Creating Better Geohazard Solutions, Together.

Geohazard challenges created by landslides and other ground movements present significant hazards to public safety for people and property across the country, and around the globe.

Gannett Fleming, a proud sponsor of the Association of Environmental & Engineering Geologists (AEG) Annual Meeting’s Opening Session, has provided geohazards remediation and geotechnical solutions customized to meet our clients’ goals for more than four decades. Our skilled experts look forward to sharing their insights with you, our valued AEG colleagues, as we work toward creating better solutions for geohazard challenges.

See you in Las Vegas!

Join Our Presenters

Geology as Related to Featured Dams and Cofferdams in Western Pennsylvania

Thursday, September 15, 2022 • 8:40 a.m.
Portrait of Brian Greene.
Brian Greene, PhD, PG
Chief Geologist
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Located in northwest Pennsylvania on the Allegheny River, Kinzua Dam is a combination concrete gravity and earth-rock fill dam that impounds a 26-mile-long reservoir. Siting of the dam was of paramount importance to optimize the location of the structure in the Allegheny River Valley and to reduce cost as summarized in the Geology of Pittsburgh, Pennsylvania, USA, Gray, et al. (2015). The original siting for the dam was more than a mile upstream of its present-day location.

Due to considerable depth to sound bedrock, the original design called for a rather deep excavation with cofferdam construction for a gravity dam. Geologic studies led to conforming the dam design and its foundation to a much more optimal and cost-effective location. The Kinzua Dam project completed in 1956 was cited as an outstanding example of geology in the Handbook of Geology in Civil Engineering by Leggett and Karrow (1976).

Point Marion Lock, originally built in 1926, had exceeded its design life and a new larger lock chamber was needed to improve structural reliability and passage of river cargo moved by barges. The challenge was to build a larger lock chamber on the landward side of the old existing lock chamber.

Construction of a similar project had been attempted only once before at Wheeler Lock and Dam, Ala. As with Point Marion Lock, Wheeler Lock used the landwall of the old lock as a cofferdam for the excavation for the new structure. In 1961, Wheeler Lock failed catastrophically with loss of life and shutting down of the Tennessee River. Taking lessons from this tragic cofferdam failure, the Point Marion landwall cofferdam was stabilized with nearly 500 prestressed rock anchors and was highly instrumented for movement (Greene et al., 1993). The project was successfully constructed and was recognized as an Outstanding Project by ASCE.

A Closer Look at Instrumenting Old Casagrande Piezometers with New Vibrating-Wire Sensors

Thursday, September 15, 2022 • 2:40 p.m.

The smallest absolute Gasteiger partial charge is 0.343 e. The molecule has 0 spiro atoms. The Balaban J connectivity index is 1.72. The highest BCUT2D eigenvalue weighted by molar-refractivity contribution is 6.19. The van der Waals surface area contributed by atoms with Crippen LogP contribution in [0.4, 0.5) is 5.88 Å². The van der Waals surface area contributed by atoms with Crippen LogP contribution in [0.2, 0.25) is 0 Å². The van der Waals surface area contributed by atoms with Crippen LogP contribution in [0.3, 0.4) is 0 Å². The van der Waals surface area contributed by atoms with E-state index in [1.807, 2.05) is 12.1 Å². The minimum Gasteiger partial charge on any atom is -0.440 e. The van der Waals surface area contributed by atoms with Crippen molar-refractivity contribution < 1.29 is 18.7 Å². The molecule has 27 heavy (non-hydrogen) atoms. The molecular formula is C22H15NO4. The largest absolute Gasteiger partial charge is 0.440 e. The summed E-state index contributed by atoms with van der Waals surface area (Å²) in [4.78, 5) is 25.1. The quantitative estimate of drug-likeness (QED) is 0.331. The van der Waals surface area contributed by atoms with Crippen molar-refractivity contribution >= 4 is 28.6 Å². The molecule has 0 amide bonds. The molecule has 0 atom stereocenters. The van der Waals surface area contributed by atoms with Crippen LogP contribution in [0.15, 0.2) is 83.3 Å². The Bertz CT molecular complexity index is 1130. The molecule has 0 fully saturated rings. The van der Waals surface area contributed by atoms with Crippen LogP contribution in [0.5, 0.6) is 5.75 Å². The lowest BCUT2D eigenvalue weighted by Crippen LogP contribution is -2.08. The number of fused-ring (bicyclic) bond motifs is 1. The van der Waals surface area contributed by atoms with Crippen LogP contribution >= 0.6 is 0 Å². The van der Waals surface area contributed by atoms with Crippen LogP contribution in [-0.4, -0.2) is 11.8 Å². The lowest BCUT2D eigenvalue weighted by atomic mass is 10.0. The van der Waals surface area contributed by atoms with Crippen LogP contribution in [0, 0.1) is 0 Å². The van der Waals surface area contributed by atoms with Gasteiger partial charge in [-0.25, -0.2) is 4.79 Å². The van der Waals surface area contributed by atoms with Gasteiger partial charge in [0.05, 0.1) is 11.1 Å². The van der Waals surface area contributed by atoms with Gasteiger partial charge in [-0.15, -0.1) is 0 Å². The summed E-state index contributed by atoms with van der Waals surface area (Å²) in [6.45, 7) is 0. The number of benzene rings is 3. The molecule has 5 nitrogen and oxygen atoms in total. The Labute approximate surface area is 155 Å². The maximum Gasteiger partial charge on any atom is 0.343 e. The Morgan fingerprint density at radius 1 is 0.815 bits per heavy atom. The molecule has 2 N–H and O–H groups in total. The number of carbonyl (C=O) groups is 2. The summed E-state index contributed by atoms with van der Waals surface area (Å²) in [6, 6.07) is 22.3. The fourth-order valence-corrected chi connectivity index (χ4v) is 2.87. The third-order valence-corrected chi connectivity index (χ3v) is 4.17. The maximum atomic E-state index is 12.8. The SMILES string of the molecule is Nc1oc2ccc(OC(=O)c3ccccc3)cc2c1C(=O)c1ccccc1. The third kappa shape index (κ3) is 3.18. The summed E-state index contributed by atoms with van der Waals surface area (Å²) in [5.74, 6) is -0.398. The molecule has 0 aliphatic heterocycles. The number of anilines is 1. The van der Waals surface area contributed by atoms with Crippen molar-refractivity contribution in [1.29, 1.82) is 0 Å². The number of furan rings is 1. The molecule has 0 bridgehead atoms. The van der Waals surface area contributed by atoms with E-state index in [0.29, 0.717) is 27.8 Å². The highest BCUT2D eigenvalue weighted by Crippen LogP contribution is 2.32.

Portrait of Matt Buche
Matt Buche, PG
Sr. Project Geologist
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Observation wells and Casagrande piezometers, or open-standpipe piezometers, are commonly installed in embankment dams for measuring water levels and pore water pressures, respectively, for the purpose of modeling the phreatic surface and flow patterns.

Manual measurements of the height of water within the well or piezometer casing are taken using a water-level indicator. For semi-automated or fully automated measurements, vibrating-wire pressure transducers (sensors) can be placed within the well or open-standpipe casing, which is a popular, cost‑effective application for increasing the value of older, existing installations.

Ideally, the manual and sensor measurements are close, and manual measurements can be used to validate the sensor reading. However, discrepancies greater than 1 foot are known to occur, and a better understanding of the causes will benefit the dam safety and instrumentation and data monitoring community.

This presentation will summarize preliminary results from initial field and lab testing conducted to compare manual vs. vibrating-wire pressure transducer measurements of observation wells and open‑standpipe piezometers.

Erodibility Studies Performed at the Don Pedro Dam Emergency Spillway

Friday, September 16, 2022 10:40 a.m.
Portrait of Casey Smith
Casey Smith, CEG, PG
Principal Geologist
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Following the incident at the Oroville Dam spillway in February 2017, a focused spillway assessment was performed for the controlled and emergency spillways at Don Pedro Dam (the 9th highest dam in the United States) located in the Sierra Nevada foothills near La Grange, Calf.

The focused spillway assessment identified potential erosion concerns along the left emergency spillway training wall, which separates flow within the emergency spillway from the adjacent controlled spillway structure and channel. An erodibility study was performed in two phases:

  1. An initial phase for reviewing existing information and performing a geologic reconnaissance and seismic refraction survey to develop Erodibility Index Method input parameters to assess the erosion potential along the training wall foundation.
  2. A second phase for performing surficial cleaning of the emergency spillway channel materials along the training wall to better characterize bedrock conditions and to locate two bedrock shears that were mapped within the adjacent controlled spillway during construction.

This presentation provides an overview of the studies performed and a summary of how the results were used to inform a semi-quantitative risk assessment (SQRA) that was performed to identify key risk drivers at the site. It also serves as a lead in to the second presentation regarding use of the Block Theory Rock Erodibility Method on the right abutment of the emergency spillway.